Both education and employment are essential elements in any society. In this chapter, we explore the ways in which, first, the Scottish education system has been particularly valued over time and assess its current state. Second, we explore how a sense of national pride has existed in regard to Scottish industry and the contribution that the country has made through its manufacturing, while looking at the changing nature of Scottish employment over the years and the shift from a manufacturing to a service economy. There is perhaps a mythology
An understanding of gender is integral to appreciating how society operates and studies of gender have their roots in the historical invisibility of women in many aspects of society. Studies of the role of women can probably be dated back to the work of Mary Wollstonecraft in the late eighteenth century but are more commonly rooted in the feminist movements of the 1960s. We do not seek here to present an exhaustive study of gender, feminism and related research, but rather we explore how gender issues have affected the way Scotland is portrayed
As pointed out in Chapter 1, this is not a history book, nor does it seek to be. Yet, the importance of history, and the lessons that can be learned from it, echo through to many other academic disciplines, especially to politics and sociology. So much of the present is a result of actions of the past and, if we are to understand how things have come to be, we must understand what went before. It is important that we appreciate that many of the long-running sociopolitical tensions of the modern era that impact upon modern Scotland have their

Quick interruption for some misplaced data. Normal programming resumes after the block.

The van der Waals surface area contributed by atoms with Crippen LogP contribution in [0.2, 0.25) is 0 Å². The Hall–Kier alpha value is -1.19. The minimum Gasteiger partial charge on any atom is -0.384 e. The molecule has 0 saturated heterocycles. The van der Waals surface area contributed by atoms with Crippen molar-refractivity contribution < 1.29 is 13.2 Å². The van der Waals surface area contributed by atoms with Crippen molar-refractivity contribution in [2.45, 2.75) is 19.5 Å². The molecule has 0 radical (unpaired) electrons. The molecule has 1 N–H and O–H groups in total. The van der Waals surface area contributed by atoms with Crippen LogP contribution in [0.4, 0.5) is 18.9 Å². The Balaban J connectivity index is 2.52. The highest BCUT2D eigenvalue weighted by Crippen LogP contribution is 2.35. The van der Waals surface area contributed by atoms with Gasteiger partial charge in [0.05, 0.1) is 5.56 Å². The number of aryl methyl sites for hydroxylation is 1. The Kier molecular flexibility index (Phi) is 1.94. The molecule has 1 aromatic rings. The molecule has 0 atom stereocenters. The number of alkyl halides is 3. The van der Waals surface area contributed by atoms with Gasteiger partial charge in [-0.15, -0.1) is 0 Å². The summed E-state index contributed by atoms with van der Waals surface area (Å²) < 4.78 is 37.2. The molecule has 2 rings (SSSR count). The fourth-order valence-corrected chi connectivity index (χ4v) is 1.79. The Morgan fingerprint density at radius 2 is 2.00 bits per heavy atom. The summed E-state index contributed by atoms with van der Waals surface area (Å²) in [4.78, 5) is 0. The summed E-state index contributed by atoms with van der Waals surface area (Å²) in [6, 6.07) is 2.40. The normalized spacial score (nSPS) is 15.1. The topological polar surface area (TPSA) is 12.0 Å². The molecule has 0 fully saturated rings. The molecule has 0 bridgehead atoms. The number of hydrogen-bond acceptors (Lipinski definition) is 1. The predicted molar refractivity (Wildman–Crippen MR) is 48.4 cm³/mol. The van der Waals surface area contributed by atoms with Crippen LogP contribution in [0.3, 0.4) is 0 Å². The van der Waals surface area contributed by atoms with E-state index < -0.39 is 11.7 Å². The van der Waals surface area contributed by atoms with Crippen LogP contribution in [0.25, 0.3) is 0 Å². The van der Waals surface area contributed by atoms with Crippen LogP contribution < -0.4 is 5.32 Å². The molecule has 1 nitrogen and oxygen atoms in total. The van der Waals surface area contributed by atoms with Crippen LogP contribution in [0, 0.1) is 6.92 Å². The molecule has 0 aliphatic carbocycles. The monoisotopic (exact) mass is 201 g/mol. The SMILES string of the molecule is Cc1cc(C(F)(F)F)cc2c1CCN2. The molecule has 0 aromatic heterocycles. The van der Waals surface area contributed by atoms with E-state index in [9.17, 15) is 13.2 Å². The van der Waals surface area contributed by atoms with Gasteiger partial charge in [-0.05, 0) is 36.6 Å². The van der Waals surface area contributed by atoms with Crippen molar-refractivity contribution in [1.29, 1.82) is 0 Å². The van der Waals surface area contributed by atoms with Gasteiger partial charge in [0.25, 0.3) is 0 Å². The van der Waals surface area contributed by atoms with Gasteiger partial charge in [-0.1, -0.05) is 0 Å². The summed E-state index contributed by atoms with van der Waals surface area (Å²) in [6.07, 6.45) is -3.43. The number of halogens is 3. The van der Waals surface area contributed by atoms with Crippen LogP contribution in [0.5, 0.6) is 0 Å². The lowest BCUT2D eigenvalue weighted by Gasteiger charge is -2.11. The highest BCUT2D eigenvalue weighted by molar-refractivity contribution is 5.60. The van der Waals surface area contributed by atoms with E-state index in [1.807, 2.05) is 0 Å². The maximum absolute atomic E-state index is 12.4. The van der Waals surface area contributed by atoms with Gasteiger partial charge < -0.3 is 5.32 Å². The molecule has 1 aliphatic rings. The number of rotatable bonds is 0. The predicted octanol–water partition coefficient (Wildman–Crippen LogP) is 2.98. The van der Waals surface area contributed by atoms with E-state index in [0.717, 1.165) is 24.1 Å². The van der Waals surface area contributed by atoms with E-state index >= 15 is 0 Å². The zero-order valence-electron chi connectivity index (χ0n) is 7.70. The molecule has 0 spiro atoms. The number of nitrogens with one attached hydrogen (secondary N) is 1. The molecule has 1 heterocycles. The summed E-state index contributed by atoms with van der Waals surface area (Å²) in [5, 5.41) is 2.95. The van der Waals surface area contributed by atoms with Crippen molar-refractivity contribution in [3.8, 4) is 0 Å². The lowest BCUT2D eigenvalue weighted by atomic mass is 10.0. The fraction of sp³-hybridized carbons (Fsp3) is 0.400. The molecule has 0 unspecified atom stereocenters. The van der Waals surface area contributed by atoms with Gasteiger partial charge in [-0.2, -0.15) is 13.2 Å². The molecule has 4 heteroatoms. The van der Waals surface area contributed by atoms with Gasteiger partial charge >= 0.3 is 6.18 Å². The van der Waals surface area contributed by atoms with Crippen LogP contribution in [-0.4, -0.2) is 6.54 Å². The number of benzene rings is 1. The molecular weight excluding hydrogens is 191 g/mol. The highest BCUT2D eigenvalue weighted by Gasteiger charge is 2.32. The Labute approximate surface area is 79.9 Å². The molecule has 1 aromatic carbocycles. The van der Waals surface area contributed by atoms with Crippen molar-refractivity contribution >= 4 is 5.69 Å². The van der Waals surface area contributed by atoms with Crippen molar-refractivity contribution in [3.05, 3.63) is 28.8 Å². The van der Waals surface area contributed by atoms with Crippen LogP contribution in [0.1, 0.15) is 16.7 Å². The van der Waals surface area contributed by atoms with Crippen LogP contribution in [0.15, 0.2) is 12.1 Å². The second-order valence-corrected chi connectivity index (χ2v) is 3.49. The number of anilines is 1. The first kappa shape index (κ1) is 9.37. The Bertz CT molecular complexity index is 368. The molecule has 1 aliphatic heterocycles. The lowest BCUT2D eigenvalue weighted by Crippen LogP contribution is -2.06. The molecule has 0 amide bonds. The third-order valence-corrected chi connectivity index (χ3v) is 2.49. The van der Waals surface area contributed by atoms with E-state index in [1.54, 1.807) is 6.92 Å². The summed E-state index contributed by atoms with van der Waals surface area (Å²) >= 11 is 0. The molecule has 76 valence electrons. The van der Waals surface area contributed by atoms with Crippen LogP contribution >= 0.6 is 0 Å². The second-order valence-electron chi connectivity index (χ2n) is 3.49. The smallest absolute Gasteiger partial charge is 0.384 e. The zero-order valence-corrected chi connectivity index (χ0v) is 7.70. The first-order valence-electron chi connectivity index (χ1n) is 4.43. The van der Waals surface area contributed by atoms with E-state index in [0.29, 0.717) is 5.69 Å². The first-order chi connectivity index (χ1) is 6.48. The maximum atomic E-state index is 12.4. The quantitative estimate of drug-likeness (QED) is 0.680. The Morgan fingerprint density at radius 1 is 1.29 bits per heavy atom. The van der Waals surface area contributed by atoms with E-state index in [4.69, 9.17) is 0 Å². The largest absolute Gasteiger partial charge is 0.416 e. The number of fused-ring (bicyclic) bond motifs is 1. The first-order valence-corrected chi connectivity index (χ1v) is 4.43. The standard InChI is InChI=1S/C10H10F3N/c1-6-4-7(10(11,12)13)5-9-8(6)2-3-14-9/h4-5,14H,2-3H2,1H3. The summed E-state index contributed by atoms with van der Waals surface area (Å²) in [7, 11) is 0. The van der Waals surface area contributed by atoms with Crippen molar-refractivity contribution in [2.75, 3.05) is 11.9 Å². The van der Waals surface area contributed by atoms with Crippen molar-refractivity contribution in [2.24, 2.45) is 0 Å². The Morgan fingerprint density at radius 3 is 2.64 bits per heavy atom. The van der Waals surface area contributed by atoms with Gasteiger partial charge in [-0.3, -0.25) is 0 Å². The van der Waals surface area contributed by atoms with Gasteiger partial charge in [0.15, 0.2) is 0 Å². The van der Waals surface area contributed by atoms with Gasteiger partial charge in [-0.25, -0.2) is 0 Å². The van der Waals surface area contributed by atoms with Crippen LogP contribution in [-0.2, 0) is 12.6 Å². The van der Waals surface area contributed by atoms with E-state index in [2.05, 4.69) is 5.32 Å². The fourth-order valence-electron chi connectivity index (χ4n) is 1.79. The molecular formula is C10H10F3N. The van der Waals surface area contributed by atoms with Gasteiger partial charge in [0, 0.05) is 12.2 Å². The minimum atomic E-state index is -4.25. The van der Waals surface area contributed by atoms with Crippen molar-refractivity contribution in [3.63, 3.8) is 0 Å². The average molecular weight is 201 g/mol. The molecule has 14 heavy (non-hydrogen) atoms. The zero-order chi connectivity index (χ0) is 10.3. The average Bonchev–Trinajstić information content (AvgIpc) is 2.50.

Cultural identity is important to any nation, perhaps doubly so to a stateless nation such as Scotland, as culture can help to preserve the nation’s distinctiveness. Macdonald ( 2009 ), for example, highlights how Scotland, both as a part of the UK and of the British Empire and as a nation in its own right, could be seen as both central and marginal to the major cultural forces of the age. She notes how cultural images have emerged indigenously, while at the same time the country’s culture also reflects a popular imagery ascribed to it by others
In our introduction, we sketched a picture of Scotland and Scottish society in which we sought to illustrate the nature of change that had produced this Scotland of the early twenty-first century. A Scotland that in the past few decades had undergone significant social, economic and most of all political change. We spoke of the huge shift in living conditions, of the nature of employment, of the social positioning of Scottish society from a very conservative to a more progressive form and of the underpinning movement of how the people of Scotland
Origins of the book
The idea for writing this book about Scotland arose as a result of many years teaching by the two main authors at the Universities of Glasgow, Stirling and the West of Scotland. We have, separately and jointly, organised and contributed to courses and/or modules on the sociology, policy and politics of Scotland but have sometimes been quite frustrated by the lack of adequate texts to recommend to our students. For a number of years, books were often written on a UK-wide basis with limited attention (if at all) paid to the position north of
I got it when I was in Tyrone,
And I’ll get it to the last,
I’ve got it here in Glasgow,
And I’ve got it in Belfast.
You may talk about your sporting games
Or anything you choose,